Photo credit: Txetxu BerruezoThe portable Raman spectrometer, a device used in very different fields such as metallurgy, archaeology, and art, allows data to be obtained on the variation in the composition of the tomato fruit during its various ripening phases, according to the results of a study conducted in the UPV/EHU's Department of Analytical Chemistry. The portable Raman spectrometer is an instrument widely used in a whole range of sectors, because it is a non-invasive technique that can be used, for example, to observe the pigments present in a painting or a sculpture without having to extract any samples, thus preserving the integrity of the work in question. In this case, a research team of the UPV/EHU has applied this equipment to culinary research. According to Josu Trebolazabala, the author of the study, "it is about transferring this technology, which had a specific use, to the kitchen. Our idea was to come up with a tool that could help producers find out when their tomatoes have reached their optimum ripeness point. This is achieved by using this technique and, what is more, without destroying the fruit."
The results provided by this portable instrument have been compared with those provided by a similar laboratory instrument, and "even though the quality of the Raman spectra of the lab instrument was higher, the quality of the information provided by the portable instrument could be regarded as sufficient for the aim in mind. The aim is to enable producers to go to the vegetable plot with this equipment, place the Raman probe on the tomato, and find out whether it is at its optimum picking point or whether it needs to be left longer so that it can ripen properly," Trebolazabala said.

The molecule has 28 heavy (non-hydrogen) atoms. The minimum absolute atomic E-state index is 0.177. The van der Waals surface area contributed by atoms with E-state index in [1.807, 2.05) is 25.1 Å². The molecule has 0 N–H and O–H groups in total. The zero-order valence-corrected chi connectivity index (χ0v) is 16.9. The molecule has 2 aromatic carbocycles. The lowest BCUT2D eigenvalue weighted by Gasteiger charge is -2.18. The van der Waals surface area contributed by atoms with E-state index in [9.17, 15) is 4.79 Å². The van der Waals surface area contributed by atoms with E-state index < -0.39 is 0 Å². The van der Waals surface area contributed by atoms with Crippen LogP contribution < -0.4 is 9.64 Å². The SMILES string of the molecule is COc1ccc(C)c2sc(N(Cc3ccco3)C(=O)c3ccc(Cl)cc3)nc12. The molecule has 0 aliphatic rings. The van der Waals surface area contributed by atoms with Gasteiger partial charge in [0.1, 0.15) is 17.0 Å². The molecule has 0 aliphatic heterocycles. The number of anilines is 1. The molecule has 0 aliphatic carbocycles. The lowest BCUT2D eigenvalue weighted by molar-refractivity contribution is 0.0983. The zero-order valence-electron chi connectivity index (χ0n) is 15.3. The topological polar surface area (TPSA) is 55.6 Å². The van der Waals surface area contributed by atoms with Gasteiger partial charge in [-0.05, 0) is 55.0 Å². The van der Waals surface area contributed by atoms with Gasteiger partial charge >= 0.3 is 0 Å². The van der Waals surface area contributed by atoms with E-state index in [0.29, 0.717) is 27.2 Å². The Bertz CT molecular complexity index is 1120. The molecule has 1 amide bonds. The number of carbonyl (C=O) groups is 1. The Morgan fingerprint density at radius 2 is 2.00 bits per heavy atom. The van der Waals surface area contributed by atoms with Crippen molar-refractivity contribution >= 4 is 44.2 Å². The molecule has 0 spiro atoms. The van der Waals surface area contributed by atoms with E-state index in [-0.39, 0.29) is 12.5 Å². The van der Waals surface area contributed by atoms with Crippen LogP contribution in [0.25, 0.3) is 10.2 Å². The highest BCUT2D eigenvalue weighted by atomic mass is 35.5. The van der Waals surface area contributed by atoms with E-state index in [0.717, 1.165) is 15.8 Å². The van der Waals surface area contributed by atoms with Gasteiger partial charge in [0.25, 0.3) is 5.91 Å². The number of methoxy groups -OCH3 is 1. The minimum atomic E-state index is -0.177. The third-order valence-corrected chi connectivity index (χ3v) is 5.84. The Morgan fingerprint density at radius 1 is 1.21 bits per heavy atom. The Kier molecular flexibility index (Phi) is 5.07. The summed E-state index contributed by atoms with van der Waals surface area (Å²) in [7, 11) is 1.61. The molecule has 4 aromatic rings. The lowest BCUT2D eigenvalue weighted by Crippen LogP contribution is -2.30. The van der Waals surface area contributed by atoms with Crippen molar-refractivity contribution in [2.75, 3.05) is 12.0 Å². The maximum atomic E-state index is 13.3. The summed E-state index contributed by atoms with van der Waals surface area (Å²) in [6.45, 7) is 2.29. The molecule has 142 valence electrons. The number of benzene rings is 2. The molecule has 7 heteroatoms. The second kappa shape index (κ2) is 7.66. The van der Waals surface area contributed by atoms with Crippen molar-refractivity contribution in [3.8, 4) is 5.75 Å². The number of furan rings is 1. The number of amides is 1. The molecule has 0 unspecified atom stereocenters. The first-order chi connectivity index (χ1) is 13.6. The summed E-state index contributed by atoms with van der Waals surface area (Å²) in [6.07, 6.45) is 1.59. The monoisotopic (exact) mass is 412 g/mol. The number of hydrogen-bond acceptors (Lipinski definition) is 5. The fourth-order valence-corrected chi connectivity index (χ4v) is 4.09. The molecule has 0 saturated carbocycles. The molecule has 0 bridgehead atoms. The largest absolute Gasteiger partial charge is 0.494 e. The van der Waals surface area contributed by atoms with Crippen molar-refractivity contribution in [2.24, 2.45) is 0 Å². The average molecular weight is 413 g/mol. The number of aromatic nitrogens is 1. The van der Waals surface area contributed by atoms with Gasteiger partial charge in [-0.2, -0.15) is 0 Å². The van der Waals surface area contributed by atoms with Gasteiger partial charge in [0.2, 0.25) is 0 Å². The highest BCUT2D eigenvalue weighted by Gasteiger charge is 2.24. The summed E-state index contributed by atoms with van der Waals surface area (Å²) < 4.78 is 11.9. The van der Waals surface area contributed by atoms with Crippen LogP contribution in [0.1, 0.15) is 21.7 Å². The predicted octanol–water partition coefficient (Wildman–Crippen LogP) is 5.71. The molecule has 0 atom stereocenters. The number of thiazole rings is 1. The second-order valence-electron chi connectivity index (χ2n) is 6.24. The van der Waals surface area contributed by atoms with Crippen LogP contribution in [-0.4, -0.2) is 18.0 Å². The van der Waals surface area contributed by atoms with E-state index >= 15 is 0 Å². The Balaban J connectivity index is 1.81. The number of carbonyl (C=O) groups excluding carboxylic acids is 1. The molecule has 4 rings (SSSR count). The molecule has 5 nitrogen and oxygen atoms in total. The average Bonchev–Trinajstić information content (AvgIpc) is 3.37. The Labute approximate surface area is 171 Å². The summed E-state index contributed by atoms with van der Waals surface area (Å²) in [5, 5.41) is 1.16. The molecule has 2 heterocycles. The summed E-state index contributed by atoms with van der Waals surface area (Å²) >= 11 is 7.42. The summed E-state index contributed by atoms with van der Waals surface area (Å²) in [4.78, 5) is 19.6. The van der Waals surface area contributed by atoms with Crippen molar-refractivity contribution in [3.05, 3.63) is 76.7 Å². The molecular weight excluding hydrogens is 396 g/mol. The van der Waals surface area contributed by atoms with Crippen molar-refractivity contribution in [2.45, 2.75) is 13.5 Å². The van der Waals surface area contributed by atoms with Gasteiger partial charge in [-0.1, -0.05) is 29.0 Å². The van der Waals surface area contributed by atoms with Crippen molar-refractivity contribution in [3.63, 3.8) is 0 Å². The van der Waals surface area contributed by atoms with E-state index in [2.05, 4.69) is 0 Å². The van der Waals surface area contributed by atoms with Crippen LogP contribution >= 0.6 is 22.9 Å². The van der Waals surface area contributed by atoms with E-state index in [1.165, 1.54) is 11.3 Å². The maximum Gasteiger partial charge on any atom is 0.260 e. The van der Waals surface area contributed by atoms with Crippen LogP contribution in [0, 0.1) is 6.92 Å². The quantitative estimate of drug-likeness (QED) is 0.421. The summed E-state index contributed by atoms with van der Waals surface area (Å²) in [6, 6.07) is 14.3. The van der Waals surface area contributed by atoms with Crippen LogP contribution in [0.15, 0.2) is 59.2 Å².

The monitoring of the composition of the tomato fruit during its ripening phases has made it possible to observe the changes that take place in the composition of the tomato during its passage from an unripe state towards a ripe state. "When the tomato is green, the main pigments are chlorophyll (hence its green color) and the waxy cuticles, which are on the outside," Trebolazabala explained. But the presence of these compounds falls as the fruit reaches its point of optimum ripeness. "Once the color changes to orange-colored, compounds of a different type are observed; the carotenoid compounds are activated. The tomato gradually acquires nutrients until it reaches its optimum point, in other words, when the lycopene (the red carotenoid) is at its maximum level. After that, the tomato begins to lose its carotenoid content, as shown by the analyses conducted on overripe tomatoes."
This innovative technique can be extrapolated to any other food that changes color during its ripening phase. "Tests have been carried out on peppers and pumpkins, for example, and it is also possible to obtain the data on their composition," he explained.